There is a stack of paper that grows, unbidden, on my worktop in the kitchen. Every time I take a picture of a cake, I have to shove it to one side, for fear that the audience to my culinary successes will judge me for my disorganisation in the admin department. Most of the papers that regularly flutter to the floor, be-spattered with tomato ketchup or other, unidentified splodges, come from school. Not mine, you understand; theirs. With three children at three different schools, and regular bills pertaining to them, the pile does nothing but increase.
I have come to operate what my husband tells me is the Push Down Stack System. As they come in, the letters, bills, permission slips and appointments, they join the stack, only to leave as their urgency demands. Anything still there at the end of term/end of the year is filed. Into the bin. It does mean that I am always a bit, what you might call, rushed, but, there you go. It works for me.
There are some letters, though, that sink, almost unbidden, to the bottom of the pile. Quietly, without protesting their presence, they slip, from urgent to almost forgotten, my reluctance to deal with them hastening their journey. Nine times out of ten these are letters about Sam.
The latest was a curious one. The school actually took to texting to remind me to send it back (ah, after two-and-a-half-years they know me so well), I had delayed so long. It made me uncomfortable, you see, more uncomfortable than I had thought it would, to sign so I put it off; giving other people permission to get involved with the life of my son.
When I first read about the replacements to statements, EHC plans, I thought ‘what a good idea’. Children like mine, with complex needs, more often than you might think, have medical needs too. Often, these needs have a bearing on education, on schools and the decisions they make. It makes sense for the trinity of education, health and social care to work together, because so often, children like mine have needs that span them all. But when it came down to it, when I held those forms in my hand, granting other people, other people who had nothing to do with me, my son or my family, who know nothing about what we believe, about what we hold to be true and right and decent, the right to get involved with decisions regarding my firstborn son, I paused.
There is this funny thing about having a child with disabilities, you see, that is distinctly different to having an ordinary baby, or an ordinary child, or an ordinary teenager (should such a thing exist). From the moment they arrive, squalling and bloody, placed into your jellied arms, it can feel as if they are not quite yours. There are tests that must be performed, observations that must be made, help and advice that must be sought; other people who must be involved. You may not have realised it, but from the moment you get that diagnosis, you are no longer on your own. Public, not private.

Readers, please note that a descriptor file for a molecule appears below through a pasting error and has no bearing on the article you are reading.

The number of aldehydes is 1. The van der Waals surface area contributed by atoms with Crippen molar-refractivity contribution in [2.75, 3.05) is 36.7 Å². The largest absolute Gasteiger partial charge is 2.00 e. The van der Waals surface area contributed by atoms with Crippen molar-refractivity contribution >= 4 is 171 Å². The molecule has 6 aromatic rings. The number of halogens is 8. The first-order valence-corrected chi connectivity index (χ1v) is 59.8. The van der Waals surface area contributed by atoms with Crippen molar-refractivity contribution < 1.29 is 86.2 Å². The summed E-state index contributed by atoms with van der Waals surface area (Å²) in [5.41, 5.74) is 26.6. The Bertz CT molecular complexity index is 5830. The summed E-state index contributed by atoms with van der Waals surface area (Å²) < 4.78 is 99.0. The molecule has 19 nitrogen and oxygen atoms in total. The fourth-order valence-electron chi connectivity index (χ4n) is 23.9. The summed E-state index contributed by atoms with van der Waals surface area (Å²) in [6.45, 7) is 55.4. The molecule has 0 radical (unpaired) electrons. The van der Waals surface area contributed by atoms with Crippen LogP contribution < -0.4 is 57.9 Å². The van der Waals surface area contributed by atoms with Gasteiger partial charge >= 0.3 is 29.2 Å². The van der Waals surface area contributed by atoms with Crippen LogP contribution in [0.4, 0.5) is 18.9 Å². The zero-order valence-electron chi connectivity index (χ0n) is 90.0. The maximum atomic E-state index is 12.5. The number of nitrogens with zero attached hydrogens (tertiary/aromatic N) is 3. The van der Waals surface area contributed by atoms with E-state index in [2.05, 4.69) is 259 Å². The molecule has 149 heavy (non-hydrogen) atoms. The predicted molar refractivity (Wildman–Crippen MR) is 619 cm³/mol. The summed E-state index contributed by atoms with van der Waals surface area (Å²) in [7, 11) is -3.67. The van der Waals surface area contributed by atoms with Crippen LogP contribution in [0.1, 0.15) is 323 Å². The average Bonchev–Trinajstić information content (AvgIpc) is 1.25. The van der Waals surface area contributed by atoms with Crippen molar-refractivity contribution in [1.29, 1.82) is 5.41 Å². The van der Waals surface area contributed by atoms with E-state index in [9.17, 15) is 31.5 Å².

For a long time I held them off. I got on well with everyone, I felt that I was in control. But then came school. A while ago, in the course of looking back in order to write something or another, I came across the original paperwork for Sam’s statement application. In there were foreshadowings of the problem of overweening help he experienced, sentences that didn’t jump out at me back then, but leap out now, possessing a power to make me sad and angry at the same time, even after all these years. A whole team of people got together to make pronouncements on how he was going to get/was getting on in school. And that, I thought back then, was that.
Only now, though, since September 2014, it’s not. And while with my teacher hat on I might nod and agree and say what a good idea seeking the voice and the opinions of the child is, my parent heart quivers.
I think about how Sam’s mainstream education was dominated by the involvement of other people, of other people’s opinions, of him and how and what he should be learning. Every moment of every working day time tabled and activitied, supervised, 1-1 attention given. The day I mentioned him having the chance to stare out of the window, distracted from his Maths by the clouds or the birds or nothing in particular, the day I suggested that he, too, might pick his nose in a moment of introspection, I was met with horrified stares. The day they suggested taking him shopping for ‘life skills’, I was confused. Wasn’t that my job? He was only a primary school child, after all.
When we were making the decision about secondary school, the decision was ours and ours alone. Did we take his preferences into account? Yes. Judging by the way that he thought one school was all about computer play and the other was a proper school (boo), we did. (We went for the proper school, in case you’re wondering.) But when he hits sixteen, will this still be the case?
Thanks to the new SEN Code of Practice, I’m not so sure. Those other people will be there again. Those other people, with their opinions and their observations, their questions to my child will be there, ensuring that his voice is heard. I’m very much afraid that I am not going to take this invasion into our private life, our personal space, our decisions made with knowledge of our child, very well.
Team around the child? Perhaps we could all think a little about some space around the child too.